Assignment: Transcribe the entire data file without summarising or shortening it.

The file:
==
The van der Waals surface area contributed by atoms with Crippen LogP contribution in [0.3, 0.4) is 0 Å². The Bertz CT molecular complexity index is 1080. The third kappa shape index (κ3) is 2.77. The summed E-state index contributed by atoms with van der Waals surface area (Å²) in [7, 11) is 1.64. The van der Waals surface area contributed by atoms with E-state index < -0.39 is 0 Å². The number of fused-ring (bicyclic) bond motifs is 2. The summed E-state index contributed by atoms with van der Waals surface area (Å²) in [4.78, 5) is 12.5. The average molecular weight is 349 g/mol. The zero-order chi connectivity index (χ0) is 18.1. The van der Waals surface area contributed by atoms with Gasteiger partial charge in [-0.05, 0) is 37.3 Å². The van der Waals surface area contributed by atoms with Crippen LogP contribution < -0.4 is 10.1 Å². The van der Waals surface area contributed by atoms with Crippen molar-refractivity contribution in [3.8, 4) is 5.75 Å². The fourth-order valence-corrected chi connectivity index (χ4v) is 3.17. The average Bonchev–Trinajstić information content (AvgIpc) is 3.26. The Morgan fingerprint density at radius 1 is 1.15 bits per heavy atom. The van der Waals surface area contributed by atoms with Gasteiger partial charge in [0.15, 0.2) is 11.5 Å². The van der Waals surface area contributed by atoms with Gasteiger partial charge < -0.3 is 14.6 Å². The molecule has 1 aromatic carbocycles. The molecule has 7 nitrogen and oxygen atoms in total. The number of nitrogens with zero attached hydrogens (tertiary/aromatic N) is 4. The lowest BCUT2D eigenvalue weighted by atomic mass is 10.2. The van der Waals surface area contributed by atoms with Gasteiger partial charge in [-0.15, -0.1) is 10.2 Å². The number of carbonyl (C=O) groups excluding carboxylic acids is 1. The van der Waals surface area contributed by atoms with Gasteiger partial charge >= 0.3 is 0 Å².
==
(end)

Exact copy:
The van der Waals surface area contributed by atoms with Crippen LogP contribution in [0.3, 0.4) is 0 Å². The Bertz CT molecular complexity index is 1080. The third kappa shape index (κ3) is 2.77. The summed E-state index contributed by atoms with van der Waals surface area (Å²) in [7, 11) is 1.64. The van der Waals surface area contributed by atoms with E-state index < -0.39 is 0 Å². The number of fused-ring (bicyclic) bond motifs is 2. The summed E-state index contributed by atoms with van der Waals surface area (Å²) in [4.78, 5) is 12.5. The average molecular weight is 349 g/mol. The zero-order chi connectivity index (χ0) is 18.1. The van der Waals surface area contributed by atoms with Gasteiger partial charge in [-0.05, 0) is 37.3 Å². The van der Waals surface area contributed by atoms with Crippen LogP contribution < -0.4 is 10.1 Å². The van der Waals surface area contributed by atoms with Crippen molar-refractivity contribution in [3.8, 4) is 5.75 Å². The fourth-order valence-corrected chi connectivity index (χ4v) is 3.17. The average Bonchev–Trinajstić information content (AvgIpc) is 3.26. The Morgan fingerprint density at radius 1 is 1.15 bits per heavy atom. The van der Waals surface area contributed by atoms with Gasteiger partial charge in [0.15, 0.2) is 11.5 Å². The van der Waals surface area contributed by atoms with Gasteiger partial charge < -0.3 is 14.6 Å². The molecule has 1 aromatic carbocycles. The molecule has 7 nitrogen and oxygen atoms in total. The number of nitrogens with zero attached hydrogens (tertiary/aromatic N) is 4. The lowest BCUT2D eigenvalue weighted by atomic mass is 10.2. The van der Waals surface area contributed by atoms with Gasteiger partial charge in [-0.15, -0.1) is 10.2 Å². The number of carbonyl (C=O) groups excluding carboxylic acids is 1. The van der Waals surface area contributed by atoms with Gasteiger partial charge >= 0.3 is 0 Å².